MARY LOUISE KELLY, HOST:
From tae kawan do and baseball to skating and golf, South Korea has established itself in recent years as a sports powerhouse. Its medal counts have been in the Top 10 in recent Summer and Winter Olympics. But that glory and prestige has been eclipsed by the shadow of violence and sexual abuse against female athletes. NPR's Anthony Kuhn reports from Seoul.
ANTHONY KUHN, BYLINE: With just weeks to go before last year's Pyongyang Winter Olympics, short-track speed skater Shim Suk-hee went missing from the national team's training camp. A sports ministry investigation found that Shim, a two-time Olympic gold medalist, was beaten by her coach, Cho Jae-bom, the day she went missing. Cho was sacked and convicted of abusing four athletes, including Shim. He was sentenced to 10 months in jail last September. Cho has denied the charges through his lawyer. Shim testified at Cho's appeal hearing last month and spoke to reporters outside the courthouse.
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SHIM SUK-HEE: (Through interpreter) I mustered my courage to come here today because I hope there will be no more victims like myself in the sports world and because I want to do what I can, not just for myself, but for the future.
KUHN: This month, Shim went further, accusing Cho of repeatedly raping her since she was 17. She's now 21. As the scandal grabbed headlines, a petition on the presidential office's website calling for harsher sentencing of Cho got over a quarter of a million signatures. Government ministries and lawmakers promised to get tough on sexual abuse in sports. In a meeting with his aides this week, President Moon Jae-in called for thorough investigations and stiff punishment.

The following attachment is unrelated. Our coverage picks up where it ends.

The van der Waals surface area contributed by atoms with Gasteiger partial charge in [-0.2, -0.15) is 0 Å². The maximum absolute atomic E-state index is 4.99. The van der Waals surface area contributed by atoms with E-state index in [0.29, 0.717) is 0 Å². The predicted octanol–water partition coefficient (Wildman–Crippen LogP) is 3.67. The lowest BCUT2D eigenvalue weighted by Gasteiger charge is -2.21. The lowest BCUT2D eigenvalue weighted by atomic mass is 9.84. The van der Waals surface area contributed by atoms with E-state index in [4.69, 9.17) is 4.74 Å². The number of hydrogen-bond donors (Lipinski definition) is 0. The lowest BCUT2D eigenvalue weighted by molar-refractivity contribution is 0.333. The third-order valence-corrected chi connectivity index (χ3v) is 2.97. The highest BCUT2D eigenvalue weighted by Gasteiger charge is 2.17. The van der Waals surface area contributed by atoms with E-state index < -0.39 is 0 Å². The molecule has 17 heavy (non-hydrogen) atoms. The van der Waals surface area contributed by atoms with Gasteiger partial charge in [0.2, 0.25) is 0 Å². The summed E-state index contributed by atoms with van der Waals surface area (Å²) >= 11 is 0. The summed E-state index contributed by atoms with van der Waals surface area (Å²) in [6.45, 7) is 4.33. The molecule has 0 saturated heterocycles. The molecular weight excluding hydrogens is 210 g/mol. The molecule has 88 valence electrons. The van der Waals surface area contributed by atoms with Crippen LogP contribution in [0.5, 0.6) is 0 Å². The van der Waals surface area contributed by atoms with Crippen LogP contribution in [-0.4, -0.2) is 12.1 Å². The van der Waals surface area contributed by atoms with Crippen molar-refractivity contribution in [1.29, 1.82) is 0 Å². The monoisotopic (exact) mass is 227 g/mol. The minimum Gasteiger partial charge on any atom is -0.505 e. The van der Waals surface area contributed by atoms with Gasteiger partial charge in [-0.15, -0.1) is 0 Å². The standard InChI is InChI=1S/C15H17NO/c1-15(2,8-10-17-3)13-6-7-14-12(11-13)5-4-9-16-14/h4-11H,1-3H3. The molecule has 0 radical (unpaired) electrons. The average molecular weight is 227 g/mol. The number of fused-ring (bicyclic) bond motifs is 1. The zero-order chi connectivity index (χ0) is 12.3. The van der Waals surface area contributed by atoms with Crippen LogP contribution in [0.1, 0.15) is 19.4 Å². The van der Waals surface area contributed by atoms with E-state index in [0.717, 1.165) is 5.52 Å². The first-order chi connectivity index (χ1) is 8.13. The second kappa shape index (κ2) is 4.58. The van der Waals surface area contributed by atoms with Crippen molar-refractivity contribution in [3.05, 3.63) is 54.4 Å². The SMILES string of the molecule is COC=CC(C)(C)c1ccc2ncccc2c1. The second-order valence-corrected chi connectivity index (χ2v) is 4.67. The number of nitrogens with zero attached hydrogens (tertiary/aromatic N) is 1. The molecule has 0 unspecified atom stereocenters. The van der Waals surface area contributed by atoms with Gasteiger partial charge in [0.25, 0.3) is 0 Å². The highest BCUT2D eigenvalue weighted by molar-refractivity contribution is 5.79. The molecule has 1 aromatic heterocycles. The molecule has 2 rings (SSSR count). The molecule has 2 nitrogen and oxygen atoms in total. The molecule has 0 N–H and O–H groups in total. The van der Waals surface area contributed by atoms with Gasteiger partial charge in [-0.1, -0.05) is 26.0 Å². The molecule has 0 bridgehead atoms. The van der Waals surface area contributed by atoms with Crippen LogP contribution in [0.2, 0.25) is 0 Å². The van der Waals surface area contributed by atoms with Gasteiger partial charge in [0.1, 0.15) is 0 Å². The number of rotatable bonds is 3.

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PRESIDENT MOON JAE-IN: (Speaking Korean).
KUHN: Recent allegations of physical and sexual violence in sports, he said, reveal a shameful side hidden beneath the shiny facade of South Korea as a sports powerhouse. Also this week, a former judo athlete and a tae kwan do trainee stepped up to accuse their coaches of physical and sexual violence, but some observers say it's just a drop in the bucket.
CHUNG YONGCHUL: Still, the numbers are low, and we all know why - because of all the threat they have. They're afraid to talk about it.
KUHN: Chung Yongchul is a professor of sport psychology at Seoul's so gone University and an activist against abuse in sports. He says the government's been promising to crack down on cases of abuse for the past decade, but thanks to a stubborn culture of impunity, very little has changed. Some of that, he notes, has roots in South Korea's Confucian traditions in which a teacher's authority is just like a father's. It must be obeyed and not challenged.
CHUNG: That's part of the reason why this is so hard for the athlete to speak up because you're actually accusing, like, a father-like figure - accusing him as an aggressor.
KUHN: That's also why sports authorities who have the power to punish abusers often shield them, Chung says. And help centers and hotlines set up for the athletes often side against them. But Chung adds that the strength of public outrage in South Korea at the abuse of skater Shim Suk-hee could mean this time is different.
CHUNG: So I think this could be the last chance for the Korean sport to actually eradicate all the problems.
KUHN: And if South Korea comes home from next year's Tokyo Olympics with a reduced haul of medals but an increase in athletes' human rights, Chung says that's definitely something Koreans can live with. Anthony Kuhn, NPR News, Seoul.
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